Former President Donald Trump uses felony indictment to rally funds from his supporters.
Trump: The Charged Money Magnet
Donald Trump, hit with a heavy 37-count felony indictment over alleged mishandling of classified documents, turned his legal struggles into yet another fundraising campaign.
The indictment painted a gloomy image of Trump, accusing him of defying Justice Department demands to return classified papers, and allegedly storing some in a shower at his Florida residence, Mar-a-Lago.
Despite this, Trump hit back by using the indictment as a rallying call for funds from his supporters.
Deep State Attacks, Fundraising Backlash
Trump sent out a flurry of messages, positioning the indictment as a strike by “the Deep State” against the “forgotten, hardworking men and women of this country.”
He implored supporters to donate to his campaign as a peaceful defense against what he labelled as relentless witch hunts.
“Our movement is truly UNBREAKABLE,” he claimed in one email sent out on Friday morning, mirroring his fundraising strategy following his first indictment back in March.
First Indictment, Same Strategy
Trump was previously indicted by a Manhattan court for allegedly falsifying business records related to hush money payments to adult film actress Stormy Daniels in 2016.
The fundraising following that indictment was successful, with a barrage of donation requests leading to an influx of cash.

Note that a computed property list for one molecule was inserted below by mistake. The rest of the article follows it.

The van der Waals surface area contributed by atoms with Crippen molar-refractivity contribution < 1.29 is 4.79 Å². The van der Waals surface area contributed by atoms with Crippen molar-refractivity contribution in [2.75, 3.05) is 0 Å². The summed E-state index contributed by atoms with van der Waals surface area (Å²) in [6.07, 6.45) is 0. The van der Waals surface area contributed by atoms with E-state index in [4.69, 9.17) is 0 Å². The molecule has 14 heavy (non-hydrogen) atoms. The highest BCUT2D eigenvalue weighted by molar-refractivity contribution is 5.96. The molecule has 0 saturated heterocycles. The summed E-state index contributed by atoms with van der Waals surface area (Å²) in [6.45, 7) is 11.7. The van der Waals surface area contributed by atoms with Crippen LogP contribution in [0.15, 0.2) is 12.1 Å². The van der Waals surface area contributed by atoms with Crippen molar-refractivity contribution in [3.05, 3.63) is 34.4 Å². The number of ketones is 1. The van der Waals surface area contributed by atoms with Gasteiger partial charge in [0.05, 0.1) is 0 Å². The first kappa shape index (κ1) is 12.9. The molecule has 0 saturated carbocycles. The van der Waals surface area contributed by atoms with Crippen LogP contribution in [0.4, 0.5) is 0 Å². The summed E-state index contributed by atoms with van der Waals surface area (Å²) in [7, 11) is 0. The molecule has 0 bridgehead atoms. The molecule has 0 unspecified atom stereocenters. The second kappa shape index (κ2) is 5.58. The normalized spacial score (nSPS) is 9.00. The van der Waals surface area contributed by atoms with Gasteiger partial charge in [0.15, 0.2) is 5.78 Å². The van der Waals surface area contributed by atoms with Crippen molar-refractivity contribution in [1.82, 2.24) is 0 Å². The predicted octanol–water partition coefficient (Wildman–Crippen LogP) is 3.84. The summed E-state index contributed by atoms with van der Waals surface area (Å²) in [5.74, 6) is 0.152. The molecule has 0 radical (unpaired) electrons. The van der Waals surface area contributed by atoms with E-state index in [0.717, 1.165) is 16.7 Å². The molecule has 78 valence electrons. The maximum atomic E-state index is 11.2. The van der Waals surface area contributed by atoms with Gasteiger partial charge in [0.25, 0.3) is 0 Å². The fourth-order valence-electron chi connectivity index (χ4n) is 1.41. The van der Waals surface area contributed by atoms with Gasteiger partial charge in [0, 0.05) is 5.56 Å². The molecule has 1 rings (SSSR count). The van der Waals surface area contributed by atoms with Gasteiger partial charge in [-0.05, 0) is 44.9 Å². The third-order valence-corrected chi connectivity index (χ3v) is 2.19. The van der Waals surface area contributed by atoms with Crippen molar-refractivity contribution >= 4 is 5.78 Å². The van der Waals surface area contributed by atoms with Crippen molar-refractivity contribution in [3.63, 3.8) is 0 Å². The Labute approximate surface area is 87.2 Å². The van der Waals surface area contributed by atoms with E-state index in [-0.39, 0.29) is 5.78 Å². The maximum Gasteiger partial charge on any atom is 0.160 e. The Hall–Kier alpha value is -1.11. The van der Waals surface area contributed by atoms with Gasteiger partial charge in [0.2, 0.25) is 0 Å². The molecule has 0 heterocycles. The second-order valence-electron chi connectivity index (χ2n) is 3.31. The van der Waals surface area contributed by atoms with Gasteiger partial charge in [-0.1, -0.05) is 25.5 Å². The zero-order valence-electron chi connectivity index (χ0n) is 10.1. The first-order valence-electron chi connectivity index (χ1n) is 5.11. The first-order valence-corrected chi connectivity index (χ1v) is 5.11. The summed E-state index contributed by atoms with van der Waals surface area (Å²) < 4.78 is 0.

Now facing multiple new charges, including violating the Espionage Act and conspiracy to obstruct justice, Trump was set to appear in a federal court in Miami on Tuesday to defend himself against these charges.
Fundraising Pitches Amid Criminal Charges
In his plea for funds, Trump railed against the Justice Department.
“Joe Biden’s Department of Justice has INDICTED me even though I did NOTHING wrong,” he wrote in one email, which ended with links asking supporters for donations ranging from $25 to $250.
These funds were to be directed to the Trump Save America Joint Fundraising Committee, a key arm of the ex-president’s potential 2024 campaign.
Unprecedented Scenario, Predictable Response
This online portal, set up for donations, was populated with more appeals for funds, culminating in yet another plea: “Please make a contribution to SAVE OUR COUNTRY – for 1,500% impact.”
The Trump campaign had previously raised $12m in the week following his first indictment, as reported by The New York Times. About a quarter of those donors were first-time contributors to his campaign.
Wide-Ranging Legal Challenges
Trump was not only facing legal challenges from the document mishandling investigation led by Special Prosecutor Jack Smith. He was also under scrutiny for his role in the January 6 US Capitol attack.
Added to that, he was facing charges in Georgia over alleged interference with the 2020 election results in the state.
Trump’s Video Message
In a video emailed to supporters and posted on Truth Social, Trump continuously called the documents investigation a “boxes hoax” and “election interference,” while seeking the 2024 Republican nomination.
Trump is the first former American president to face federal charges from the government he once oversaw.
Trump Turns Indictment into Media Critique
Trump didn’t miss the chance to critique the press in the wake of his indictment.
“During an unprecedented moment like this, most politicians would give their first spoken remarks to the Fake News Media. But not me. My loyalty lies with my fiercest defenders like YOU,” he wrote to his supporters.
Claiming to be an innocent man, Trump depicted his country as descending into chaos, blaming it on the alleged weaponization of the justice department and the FBI against him.
Trump Charged With 37 Felonies, Including Revealing ‘Highly Confidential’ Secrets to Staff and Revealing Classified Military Documents to His Political Action Committee, first appeared on Wealthy Living.
Featured Image Credit: Shutterstock / Salma Bashir Motiwala